Today in Tech: The Twitter Quick Bar uproar, AOL closes Huff Post deal

March 7, 2011, 12:55 PM UTC

A curated selection of the weekend’s most newsworthy tech stories from all over the Web. Sign up to get the newsletter delivered to you everyday.

  • AOL closed its $315 million acquisition of The Huffington Post just one month after it was announced. Site founder Arianna Huffington will serve as AOL’s President and Editor in Chief of the Huffington Post Media Group, which includes all of the company’s media properties. The deal should give AOL a user base of 117 million monthly unique visitors. (TechCrunch)
  • Google’s VP of corporate development, David Lawee, says the company “is going to continue to be aggressive” with buying up startups despite skyrocketing valuations. Smaller companies, which include previous acquisitions like Android Inc and DoubleClick will remain the focus rather than larger properties such as Groupon. (Wall Street Journal)
  • Research in Motion’s chief marketing officer and ex-Nokia exec, Keith Pardy, is leaving for “personal reasons,” but will help the company out during a six-month transition period. The departure comes at a pretty bad time for RIM given its PlayBook tablet is expected to launch within the next two months. (Wall Street Journal)
  • Twitter’s recent version 3.3 update, launched late last week, has caused an uproar among some over the introduction of a “Quick Bar” (nicknamed “Dick Bar” by detractors after CEO Dick Costolo) to the iPhone version which takes up valuable screen space with a constant tool bar that rotates trends, Promoted Trends, and will eventually sport ads, at the top of the Twitter timeline. Tweeted Daring Fireball’s John Gruber: “If an alerting mechanism is in your face *all the time*, it’s not a good alerting function.” As a result, Twitter submitted a new version of the app to makes the Quick Bar less invasive. (PCWorld)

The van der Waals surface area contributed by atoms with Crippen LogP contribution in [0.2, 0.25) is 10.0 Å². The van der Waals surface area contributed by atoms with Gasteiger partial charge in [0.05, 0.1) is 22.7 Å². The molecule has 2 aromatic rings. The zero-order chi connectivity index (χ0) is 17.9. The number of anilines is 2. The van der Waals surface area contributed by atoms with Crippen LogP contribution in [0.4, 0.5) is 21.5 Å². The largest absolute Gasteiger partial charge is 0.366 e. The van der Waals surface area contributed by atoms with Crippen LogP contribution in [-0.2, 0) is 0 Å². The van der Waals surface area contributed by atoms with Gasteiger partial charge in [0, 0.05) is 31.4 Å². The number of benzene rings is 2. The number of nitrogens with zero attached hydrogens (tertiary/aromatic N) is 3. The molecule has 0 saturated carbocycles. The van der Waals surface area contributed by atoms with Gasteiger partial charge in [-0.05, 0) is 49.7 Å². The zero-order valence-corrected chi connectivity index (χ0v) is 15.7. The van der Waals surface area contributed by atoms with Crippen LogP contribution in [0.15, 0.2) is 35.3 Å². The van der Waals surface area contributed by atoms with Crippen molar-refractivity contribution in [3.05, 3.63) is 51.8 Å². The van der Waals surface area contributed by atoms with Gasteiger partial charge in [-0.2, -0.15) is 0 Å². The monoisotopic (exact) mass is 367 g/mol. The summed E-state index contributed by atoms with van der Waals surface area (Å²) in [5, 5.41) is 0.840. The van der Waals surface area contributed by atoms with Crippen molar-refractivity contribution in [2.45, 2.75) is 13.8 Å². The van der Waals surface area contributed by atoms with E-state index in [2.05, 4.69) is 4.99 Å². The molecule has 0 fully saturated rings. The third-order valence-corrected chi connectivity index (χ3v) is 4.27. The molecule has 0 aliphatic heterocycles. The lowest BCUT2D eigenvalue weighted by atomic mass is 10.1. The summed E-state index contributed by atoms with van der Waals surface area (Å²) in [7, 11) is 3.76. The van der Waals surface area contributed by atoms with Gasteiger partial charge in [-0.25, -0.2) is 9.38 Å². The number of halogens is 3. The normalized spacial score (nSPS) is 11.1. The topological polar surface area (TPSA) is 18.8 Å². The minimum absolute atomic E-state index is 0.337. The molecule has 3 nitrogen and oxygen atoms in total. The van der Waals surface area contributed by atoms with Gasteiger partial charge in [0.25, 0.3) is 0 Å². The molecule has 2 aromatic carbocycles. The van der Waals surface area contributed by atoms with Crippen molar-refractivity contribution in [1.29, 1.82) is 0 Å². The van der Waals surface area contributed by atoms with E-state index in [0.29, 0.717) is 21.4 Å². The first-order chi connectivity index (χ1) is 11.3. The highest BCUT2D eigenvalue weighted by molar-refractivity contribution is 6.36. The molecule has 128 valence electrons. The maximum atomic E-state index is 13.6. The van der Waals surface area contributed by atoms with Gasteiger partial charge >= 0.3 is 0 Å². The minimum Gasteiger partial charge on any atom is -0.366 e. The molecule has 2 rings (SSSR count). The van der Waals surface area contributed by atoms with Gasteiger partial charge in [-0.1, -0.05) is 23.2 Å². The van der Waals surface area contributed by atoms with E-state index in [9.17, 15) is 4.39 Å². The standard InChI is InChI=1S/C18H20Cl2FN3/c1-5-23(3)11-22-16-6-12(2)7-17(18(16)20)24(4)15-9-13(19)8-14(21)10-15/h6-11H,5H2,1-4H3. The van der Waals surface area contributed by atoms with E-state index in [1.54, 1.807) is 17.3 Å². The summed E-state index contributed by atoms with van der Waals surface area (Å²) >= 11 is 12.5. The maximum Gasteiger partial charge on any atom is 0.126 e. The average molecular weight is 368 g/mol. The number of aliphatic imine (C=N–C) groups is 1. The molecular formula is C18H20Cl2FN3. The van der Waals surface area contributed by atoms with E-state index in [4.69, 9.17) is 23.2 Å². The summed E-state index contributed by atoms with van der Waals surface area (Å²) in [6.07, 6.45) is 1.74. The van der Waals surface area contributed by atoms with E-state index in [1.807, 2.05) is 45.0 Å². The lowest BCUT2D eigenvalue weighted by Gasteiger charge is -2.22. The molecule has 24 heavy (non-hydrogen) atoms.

• According to a new Nielsen report, Android became the most popular operating system in the U.S. between November 2010 and January 2011, with Google’s OS accounting for 29% of all active smartphones, and Apple’s iOS and RIM’s BlackBerry platform both claiming 27% of active smartphones. The report however does not reflect the recent release of the Verizon iPhone. (New York Times)
  • Meet Mobilewalla, a recent startup out to help out new app makers with an online catalog and search engine that ranks each app for mobile platforms including iPhone, iPad, Android, BlackBerry and Windows Phone with a score with a score from 1 – 100 based on 114 different variables. The company should announce further plans later today. (AllThingsD)
  • Apple 2.0 writer Phil Elmer-DeWitt takes another long hard look at Apple’s new in-app subscription rules, this time from 5,000 feet, while Google 24/7 writer Seth Weintraub discusses Google’s efforts to delete malicious apps from Android handsets. (Fortune)

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